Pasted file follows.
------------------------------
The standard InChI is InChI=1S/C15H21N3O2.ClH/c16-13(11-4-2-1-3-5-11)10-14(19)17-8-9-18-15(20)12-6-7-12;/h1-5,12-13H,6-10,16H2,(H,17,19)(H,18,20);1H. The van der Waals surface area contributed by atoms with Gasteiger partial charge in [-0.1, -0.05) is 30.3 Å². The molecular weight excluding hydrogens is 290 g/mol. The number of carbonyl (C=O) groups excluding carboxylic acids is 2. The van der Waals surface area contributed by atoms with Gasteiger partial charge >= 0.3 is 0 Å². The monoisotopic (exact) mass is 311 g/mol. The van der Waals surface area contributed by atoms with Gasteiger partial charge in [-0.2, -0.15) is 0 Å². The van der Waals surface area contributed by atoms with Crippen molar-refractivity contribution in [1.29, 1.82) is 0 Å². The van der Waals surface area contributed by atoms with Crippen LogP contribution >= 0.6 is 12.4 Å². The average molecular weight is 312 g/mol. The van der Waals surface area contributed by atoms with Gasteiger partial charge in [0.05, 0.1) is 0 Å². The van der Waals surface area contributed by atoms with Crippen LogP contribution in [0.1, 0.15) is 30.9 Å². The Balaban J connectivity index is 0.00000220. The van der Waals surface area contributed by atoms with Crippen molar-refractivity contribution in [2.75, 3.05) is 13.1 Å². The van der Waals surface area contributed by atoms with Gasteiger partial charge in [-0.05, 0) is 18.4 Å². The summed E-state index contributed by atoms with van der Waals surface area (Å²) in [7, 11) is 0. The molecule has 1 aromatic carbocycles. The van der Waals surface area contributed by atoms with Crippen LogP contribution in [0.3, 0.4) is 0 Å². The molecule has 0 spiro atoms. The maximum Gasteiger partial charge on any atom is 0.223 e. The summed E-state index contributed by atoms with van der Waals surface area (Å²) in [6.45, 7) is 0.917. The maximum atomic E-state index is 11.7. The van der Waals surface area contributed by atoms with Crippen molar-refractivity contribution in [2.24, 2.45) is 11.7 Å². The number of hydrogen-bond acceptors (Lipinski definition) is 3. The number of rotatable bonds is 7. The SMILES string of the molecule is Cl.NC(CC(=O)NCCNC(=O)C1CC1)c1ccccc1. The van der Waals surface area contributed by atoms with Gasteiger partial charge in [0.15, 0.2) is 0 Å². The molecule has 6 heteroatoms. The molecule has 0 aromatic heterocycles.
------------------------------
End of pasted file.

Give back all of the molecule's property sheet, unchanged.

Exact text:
The standard InChI is InChI=1S/C15H21N3O2.ClH/c16-13(11-4-2-1-3-5-11)10-14(19)17-8-9-18-15(20)12-6-7-12;/h1-5,12-13H,6-10,16H2,(H,17,19)(H,18,20);1H. The van der Waals surface area contributed by atoms with Gasteiger partial charge in [-0.1, -0.05) is 30.3 Å². The molecular weight excluding hydrogens is 290 g/mol. The number of carbonyl (C=O) groups excluding carboxylic acids is 2. The van der Waals surface area contributed by atoms with Gasteiger partial charge >= 0.3 is 0 Å². The monoisotopic (exact) mass is 311 g/mol. The van der Waals surface area contributed by atoms with Gasteiger partial charge in [-0.2, -0.15) is 0 Å². The van der Waals surface area contributed by atoms with Crippen molar-refractivity contribution in [1.29, 1.82) is 0 Å². The van der Waals surface area contributed by atoms with Crippen LogP contribution >= 0.6 is 12.4 Å². The average molecular weight is 312 g/mol. The van der Waals surface area contributed by atoms with Gasteiger partial charge in [0.05, 0.1) is 0 Å². The van der Waals surface area contributed by atoms with Crippen LogP contribution in [0.1, 0.15) is 30.9 Å². The Balaban J connectivity index is 0.00000220. The van der Waals surface area contributed by atoms with Crippen molar-refractivity contribution in [2.75, 3.05) is 13.1 Å². The van der Waals surface area contributed by atoms with Gasteiger partial charge in [-0.05, 0) is 18.4 Å². The summed E-state index contributed by atoms with van der Waals surface area (Å²) in [7, 11) is 0. The molecule has 1 aromatic carbocycles. The van der Waals surface area contributed by atoms with Crippen LogP contribution in [0.3, 0.4) is 0 Å². The molecule has 0 spiro atoms. The maximum Gasteiger partial charge on any atom is 0.223 e. The summed E-state index contributed by atoms with van der Waals surface area (Å²) in [6.45, 7) is 0.917. The maximum atomic E-state index is 11.7. The van der Waals surface area contributed by atoms with Crippen molar-refractivity contribution in [2.24, 2.45) is 11.7 Å². The number of hydrogen-bond acceptors (Lipinski definition) is 3. The number of rotatable bonds is 7. The SMILES string of the molecule is Cl.NC(CC(=O)NCCNC(=O)C1CC1)c1ccccc1. The van der Waals surface area contributed by atoms with Gasteiger partial charge in [0.15, 0.2) is 0 Å². The molecule has 6 heteroatoms. The molecule has 0 aromatic heterocycles.